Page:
Crime cutting into Brazil's Carnivals amid strike

February 10, 2012 - 3:25 AM
Brazil Crime Cuts Carnival

Vendors wait for customers at the entrance of a store at the Pelourinho neighborhood in Salvador, Brazil, Thursday Feb. 9, 2012. A police strike and a resulting wave of violence is scaring off visitors to Brazil's third-largest city leaving the cash registers unusually quiet. Police demanding better pay and benefits walked off the job in the northeastern state of Bahia more than a week ago, doubling the number of murders and flooding Brazilian airwaves with alarming footage of looted banks and businesses. (AP Photo/Felipe Dana)

SALVADOR, Brazil (AP) — In the run-up to this city's huge Carnival, the cash register at the souvenir shop where Vania Alves works is normally buzzing as hoards of revelers scoop up rubber thong sandals, teeny bikinis and sarongs printed with the Brazilian flag.

But this year, a police strike and a resulting wave of violence is scaring off visitors to Brazil's third-largest city, leaving the till unusually quiet.

Police demanding better pay and benefits walked off the job in the northeastern state of Bahia more than a week ago, doubling the number of murders and flooding Brazilian airwaves with alarming footage of looted banks and businesses.

As 250 police officers left the state legislature after camping out there more than a week, it was unclear if the strike would spill over into the official start of Carnival next week. But the economic damage is already done, shopkeepers and tourism officials say.

"People see what's going on in Salvador and they say, 'Oh my god, I'm not going there.' And obviously if they don't come, they don't spend," said Alves, a saleswoman at a souvenir store stacked high with key chains made from coconut husks, hand-crocheted hammocks and T-shirts printed with the laid-back city's unofficial motto, "No stress."

Overall estimates on how much money the city has lost are not yet available. But the Brazilian Association of Tourism Agencies has said at least 10 percent of tourists planning to visit the city during Carnival already canceled their trips.

The U.S. State Department issued an advisory warning against travel to Salvador, and cruise operators have been urging passengers to remain on board during stops in the city. The trickle of tourists braving Pelourinho, Salvador's stunning colonial neighborhood, and other landmarks this week said they had come at their own risk.

Salvador boasts Brazil's second largest Carnival, and the flamboyant five-day-long street festivities here attract some 500,000 tourists, 10 percent of them foreigners. They fill up the city's hotels and spend on cabs, restaurants, bars, clothes and knickknacks. Revelers pump an estimated $300 million into the local economy, the state tourism secretariat says.

Bahia tourism officials have taken pains to stress that Carnival will start as scheduled Feb. 17, even if the strike goes on. But tourists have stayed away as television footage of more than 3,600 soldiers and federal police patrolling the city has aired continuously across the nation — along with violent skirmishes between striking police and troops.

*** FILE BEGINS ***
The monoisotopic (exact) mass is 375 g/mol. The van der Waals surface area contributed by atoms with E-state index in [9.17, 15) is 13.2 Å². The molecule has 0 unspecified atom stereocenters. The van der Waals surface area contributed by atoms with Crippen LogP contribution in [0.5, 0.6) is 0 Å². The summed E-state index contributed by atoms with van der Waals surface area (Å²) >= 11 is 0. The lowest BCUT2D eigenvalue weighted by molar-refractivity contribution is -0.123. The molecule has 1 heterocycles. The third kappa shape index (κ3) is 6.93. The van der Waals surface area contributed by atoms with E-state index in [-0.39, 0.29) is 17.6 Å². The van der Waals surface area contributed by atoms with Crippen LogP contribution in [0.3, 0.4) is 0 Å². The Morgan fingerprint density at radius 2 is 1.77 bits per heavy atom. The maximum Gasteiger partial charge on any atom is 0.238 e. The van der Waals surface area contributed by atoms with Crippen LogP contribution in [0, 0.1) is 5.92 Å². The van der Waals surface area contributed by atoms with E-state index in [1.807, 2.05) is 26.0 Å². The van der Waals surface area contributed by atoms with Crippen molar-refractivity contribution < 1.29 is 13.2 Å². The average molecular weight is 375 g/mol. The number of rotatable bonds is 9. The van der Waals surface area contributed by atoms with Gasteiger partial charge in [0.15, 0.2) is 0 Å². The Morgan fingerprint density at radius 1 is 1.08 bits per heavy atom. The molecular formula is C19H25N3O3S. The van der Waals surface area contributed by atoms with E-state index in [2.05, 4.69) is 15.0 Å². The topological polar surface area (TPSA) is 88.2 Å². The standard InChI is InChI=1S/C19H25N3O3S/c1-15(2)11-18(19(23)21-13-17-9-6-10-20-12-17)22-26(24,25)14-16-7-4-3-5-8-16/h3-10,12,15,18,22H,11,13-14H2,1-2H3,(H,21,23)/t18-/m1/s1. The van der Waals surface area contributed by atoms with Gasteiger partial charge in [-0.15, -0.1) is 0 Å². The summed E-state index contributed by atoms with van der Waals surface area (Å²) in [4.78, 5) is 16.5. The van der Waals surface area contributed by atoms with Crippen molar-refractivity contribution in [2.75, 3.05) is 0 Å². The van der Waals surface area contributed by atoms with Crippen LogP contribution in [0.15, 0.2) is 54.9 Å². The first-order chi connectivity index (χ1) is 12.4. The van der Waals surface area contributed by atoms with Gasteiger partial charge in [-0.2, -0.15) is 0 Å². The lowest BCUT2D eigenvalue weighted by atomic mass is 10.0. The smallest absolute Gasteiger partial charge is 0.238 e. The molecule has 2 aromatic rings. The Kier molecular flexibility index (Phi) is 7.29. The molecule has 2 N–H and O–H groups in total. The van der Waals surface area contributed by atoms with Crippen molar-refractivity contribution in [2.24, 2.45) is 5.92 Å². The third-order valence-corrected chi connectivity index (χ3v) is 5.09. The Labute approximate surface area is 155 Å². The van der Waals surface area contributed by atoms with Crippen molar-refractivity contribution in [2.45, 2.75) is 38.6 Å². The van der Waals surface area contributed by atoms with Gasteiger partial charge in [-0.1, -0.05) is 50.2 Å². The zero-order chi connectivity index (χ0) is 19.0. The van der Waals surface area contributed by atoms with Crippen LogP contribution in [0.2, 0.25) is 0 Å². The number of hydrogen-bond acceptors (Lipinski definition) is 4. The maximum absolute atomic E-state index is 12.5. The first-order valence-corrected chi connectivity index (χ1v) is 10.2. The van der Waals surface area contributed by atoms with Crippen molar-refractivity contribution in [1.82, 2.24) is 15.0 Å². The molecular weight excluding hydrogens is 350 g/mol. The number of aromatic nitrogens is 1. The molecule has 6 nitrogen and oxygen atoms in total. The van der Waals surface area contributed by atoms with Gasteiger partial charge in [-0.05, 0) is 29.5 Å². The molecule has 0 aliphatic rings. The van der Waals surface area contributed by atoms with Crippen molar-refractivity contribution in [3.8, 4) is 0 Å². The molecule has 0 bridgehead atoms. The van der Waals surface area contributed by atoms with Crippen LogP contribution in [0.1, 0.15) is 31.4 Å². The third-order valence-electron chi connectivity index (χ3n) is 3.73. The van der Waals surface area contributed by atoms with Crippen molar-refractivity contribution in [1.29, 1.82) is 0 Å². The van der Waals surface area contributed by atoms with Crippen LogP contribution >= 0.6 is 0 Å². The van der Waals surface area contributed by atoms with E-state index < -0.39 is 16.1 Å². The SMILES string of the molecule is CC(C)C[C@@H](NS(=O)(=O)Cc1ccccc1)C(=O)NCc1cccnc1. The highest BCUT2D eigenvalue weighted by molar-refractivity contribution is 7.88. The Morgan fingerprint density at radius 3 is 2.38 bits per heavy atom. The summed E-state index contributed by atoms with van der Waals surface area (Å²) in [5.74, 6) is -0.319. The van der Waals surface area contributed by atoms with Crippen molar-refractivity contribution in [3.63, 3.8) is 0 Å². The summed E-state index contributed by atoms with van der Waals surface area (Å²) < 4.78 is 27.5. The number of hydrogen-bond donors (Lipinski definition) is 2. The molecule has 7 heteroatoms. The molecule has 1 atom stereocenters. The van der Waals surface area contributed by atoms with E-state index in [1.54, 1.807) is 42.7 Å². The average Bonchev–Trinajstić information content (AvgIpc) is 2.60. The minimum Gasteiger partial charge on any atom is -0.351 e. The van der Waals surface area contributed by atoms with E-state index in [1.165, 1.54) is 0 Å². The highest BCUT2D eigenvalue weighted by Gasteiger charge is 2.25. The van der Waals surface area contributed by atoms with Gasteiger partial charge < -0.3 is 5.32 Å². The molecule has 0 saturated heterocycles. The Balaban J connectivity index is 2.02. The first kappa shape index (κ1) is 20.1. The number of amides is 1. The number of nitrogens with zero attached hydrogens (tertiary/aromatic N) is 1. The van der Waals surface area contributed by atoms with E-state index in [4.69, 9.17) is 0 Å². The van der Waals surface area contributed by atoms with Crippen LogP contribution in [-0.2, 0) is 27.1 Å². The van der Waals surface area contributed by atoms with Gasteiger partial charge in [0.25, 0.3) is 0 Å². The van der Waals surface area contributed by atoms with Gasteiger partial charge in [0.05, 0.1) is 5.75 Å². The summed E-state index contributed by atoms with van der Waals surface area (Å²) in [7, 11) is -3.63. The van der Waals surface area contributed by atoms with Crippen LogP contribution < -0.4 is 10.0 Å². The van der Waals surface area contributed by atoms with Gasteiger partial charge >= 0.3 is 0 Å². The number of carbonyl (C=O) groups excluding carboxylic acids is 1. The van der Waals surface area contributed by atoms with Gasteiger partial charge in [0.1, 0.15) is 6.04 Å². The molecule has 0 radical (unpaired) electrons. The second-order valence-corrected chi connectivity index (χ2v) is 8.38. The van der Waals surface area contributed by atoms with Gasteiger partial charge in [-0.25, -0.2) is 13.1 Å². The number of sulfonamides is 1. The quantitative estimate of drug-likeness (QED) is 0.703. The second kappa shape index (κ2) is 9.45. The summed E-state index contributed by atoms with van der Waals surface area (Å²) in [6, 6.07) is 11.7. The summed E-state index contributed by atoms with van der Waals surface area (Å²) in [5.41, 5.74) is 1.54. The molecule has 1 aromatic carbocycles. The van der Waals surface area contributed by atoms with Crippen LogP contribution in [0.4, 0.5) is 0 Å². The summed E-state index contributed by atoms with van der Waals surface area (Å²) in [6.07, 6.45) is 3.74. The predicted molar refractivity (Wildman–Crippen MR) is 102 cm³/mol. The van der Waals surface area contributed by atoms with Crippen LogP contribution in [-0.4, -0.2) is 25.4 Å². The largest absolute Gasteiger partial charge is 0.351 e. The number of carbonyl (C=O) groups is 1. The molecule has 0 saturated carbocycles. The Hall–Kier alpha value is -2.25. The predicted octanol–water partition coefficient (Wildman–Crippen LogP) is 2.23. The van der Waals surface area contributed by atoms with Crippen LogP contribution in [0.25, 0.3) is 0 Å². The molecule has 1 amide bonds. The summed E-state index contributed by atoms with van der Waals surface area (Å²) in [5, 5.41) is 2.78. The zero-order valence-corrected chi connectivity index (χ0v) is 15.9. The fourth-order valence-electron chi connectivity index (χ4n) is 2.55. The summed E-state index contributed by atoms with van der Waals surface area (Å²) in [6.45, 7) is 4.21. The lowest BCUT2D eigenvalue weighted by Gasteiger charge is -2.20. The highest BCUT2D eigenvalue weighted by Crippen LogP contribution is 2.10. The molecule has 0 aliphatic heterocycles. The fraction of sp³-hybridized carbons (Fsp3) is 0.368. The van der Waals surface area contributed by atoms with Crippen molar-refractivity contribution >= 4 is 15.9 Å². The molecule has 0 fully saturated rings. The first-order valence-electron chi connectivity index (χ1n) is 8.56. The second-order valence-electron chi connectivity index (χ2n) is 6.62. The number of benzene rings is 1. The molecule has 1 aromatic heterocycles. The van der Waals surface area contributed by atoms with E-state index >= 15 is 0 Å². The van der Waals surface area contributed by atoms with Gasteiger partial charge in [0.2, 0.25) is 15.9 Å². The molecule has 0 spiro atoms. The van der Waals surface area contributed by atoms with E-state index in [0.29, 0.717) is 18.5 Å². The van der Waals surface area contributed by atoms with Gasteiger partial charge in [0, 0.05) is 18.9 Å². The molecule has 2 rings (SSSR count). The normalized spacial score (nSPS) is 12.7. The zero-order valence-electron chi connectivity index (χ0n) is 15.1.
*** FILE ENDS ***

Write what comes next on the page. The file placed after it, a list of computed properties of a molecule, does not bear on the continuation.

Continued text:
Military patrols are helping keep businesses open in Pelourinho, where clusters of well-armed soldiers stand guard from the street corners. But even there, many shopkeepers say they might as well have closed.

With sales in free-fall since the strike started Jan. 31, Alves and others who rely on the money that visitors pump into the economy are beginning to stress out.

"This is the crucial time of year for us," said Jorge Cardeiro, a salesman at Projeto Axe Design, a high-end boutique that's run by a charity for street children. "This place has been so empty it feels like sales are down 100 percent, but really they've fallen more than 70 percent. I don't know how we're going to make it up."

Police are worried about money, too. In a bid to increase their bargaining power in talks with the state government, the striking officers trained their sights on Carnival. At the legislature building they occupied until Thursday, rallying cries throughout the week included "Finish off Carnival."

Many here complain that Carnival is being manipulated by both sides: The police know the economic damage that is being done, and the government knows it can demonize strikers as ruining Carnival, the most Brazilian of all holidays.

Most people, however, put the blame on striking police.

"Everyone understands that the police do dangerous work and they deserve to be paid correctly," said Sheila de Campos, who hawks colorful ribbons at a tiny stand outside Salvador's most famous monument, the 18th century Nosso Senhor do Bonfim church. "But everyone knows that Carnival is the most important time of year for so many people here."

Alves said the timing of the strike was cruel.

"Why didn't they wait until ... after Carnival to strike?" asked Alves, who has worked at the same spot since she was 7. "The people don't deserve this kind of treatment."

Cab driver Armando dos Santos agreed.

"I don't understand why they're trying to kill the goose that lays the golden eggs," he said.